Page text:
I would need to have greater experience of suffering before stating so confidently to others, ‘the sufferings of this present time are not worth comparing with the glory about to be revealed to us.’
Of course, it’s Paul who says it, and he knew more about suffering than I do. Beaten, rejected and imprisoned on more than one occasion, he was, most likely, executed on account of his faith in Jesus. And Jesus certainly knew what it was to suffer.
Yet Paul has the vision to connect his personal suffering, and Jesus’s sufferings, with the big picture. Yes, currently, everything is caught up in futility and decay, but (and it’s a big ‘but’) this is with Creation’s glorious freedom always in view and always intended.
Believing that current suffering will give way to glorious freedom does not arise from a careful calculation of our current circumstances. Whether we’re pondering experiences of personal suffering or the prospects for a planet ravaged by humanly caused climate change, matters in themselves are too complex, and often the details too depressing, for us to foresee the future with clarity or with sunny optimism.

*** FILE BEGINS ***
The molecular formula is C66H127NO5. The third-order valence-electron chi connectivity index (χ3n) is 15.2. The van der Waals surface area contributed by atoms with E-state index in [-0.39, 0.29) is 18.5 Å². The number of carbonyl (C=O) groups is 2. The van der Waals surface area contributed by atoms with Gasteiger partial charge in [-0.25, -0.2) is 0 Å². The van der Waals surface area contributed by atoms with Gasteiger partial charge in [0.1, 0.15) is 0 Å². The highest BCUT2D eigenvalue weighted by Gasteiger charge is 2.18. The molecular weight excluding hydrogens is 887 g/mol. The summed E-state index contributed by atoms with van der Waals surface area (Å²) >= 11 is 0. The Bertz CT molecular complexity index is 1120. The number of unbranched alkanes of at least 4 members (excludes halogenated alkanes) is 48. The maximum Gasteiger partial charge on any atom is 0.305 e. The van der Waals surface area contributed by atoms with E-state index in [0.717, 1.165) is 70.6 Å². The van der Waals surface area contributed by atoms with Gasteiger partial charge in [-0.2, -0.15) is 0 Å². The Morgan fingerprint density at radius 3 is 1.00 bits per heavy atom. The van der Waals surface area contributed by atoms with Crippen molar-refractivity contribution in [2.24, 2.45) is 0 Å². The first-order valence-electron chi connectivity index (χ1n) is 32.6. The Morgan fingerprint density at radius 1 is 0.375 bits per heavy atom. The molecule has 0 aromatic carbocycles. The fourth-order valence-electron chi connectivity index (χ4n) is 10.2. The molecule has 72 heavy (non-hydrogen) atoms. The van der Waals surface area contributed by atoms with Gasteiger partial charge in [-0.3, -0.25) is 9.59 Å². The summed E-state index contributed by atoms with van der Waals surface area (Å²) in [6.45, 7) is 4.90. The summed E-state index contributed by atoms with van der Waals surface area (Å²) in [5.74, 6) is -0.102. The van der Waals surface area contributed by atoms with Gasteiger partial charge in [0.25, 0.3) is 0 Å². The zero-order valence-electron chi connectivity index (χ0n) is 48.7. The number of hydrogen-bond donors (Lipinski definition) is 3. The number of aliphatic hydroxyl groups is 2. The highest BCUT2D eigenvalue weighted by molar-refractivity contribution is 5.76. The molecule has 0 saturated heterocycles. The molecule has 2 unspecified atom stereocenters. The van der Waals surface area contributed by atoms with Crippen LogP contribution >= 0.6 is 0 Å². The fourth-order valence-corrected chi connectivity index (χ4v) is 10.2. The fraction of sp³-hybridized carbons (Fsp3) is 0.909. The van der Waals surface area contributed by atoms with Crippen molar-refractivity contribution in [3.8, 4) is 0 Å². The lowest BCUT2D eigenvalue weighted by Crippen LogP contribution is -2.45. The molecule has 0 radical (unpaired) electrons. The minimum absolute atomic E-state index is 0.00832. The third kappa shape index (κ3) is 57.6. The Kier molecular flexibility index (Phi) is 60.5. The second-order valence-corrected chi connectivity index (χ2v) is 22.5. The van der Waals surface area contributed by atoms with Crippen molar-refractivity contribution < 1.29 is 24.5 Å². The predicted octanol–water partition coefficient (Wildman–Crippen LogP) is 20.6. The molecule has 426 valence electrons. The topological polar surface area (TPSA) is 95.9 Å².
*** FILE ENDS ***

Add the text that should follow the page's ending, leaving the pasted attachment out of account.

Instead, along with Paul, we hope for what we do not see. We work towards that for which we hope – individual joy, renewed relationships, a flourishing planet. We continue to do so, even when we struggle and ‘groan’, sometimes wondering if we will ever achieve these things.
What will keep us going in such unpromising circumstances? It’s recognising that our best actions are actually a joining-in with God’s firm intention for the glorious freedom of all things. In such realisation we find hope, and in and by such divinely inspired hope we are saved.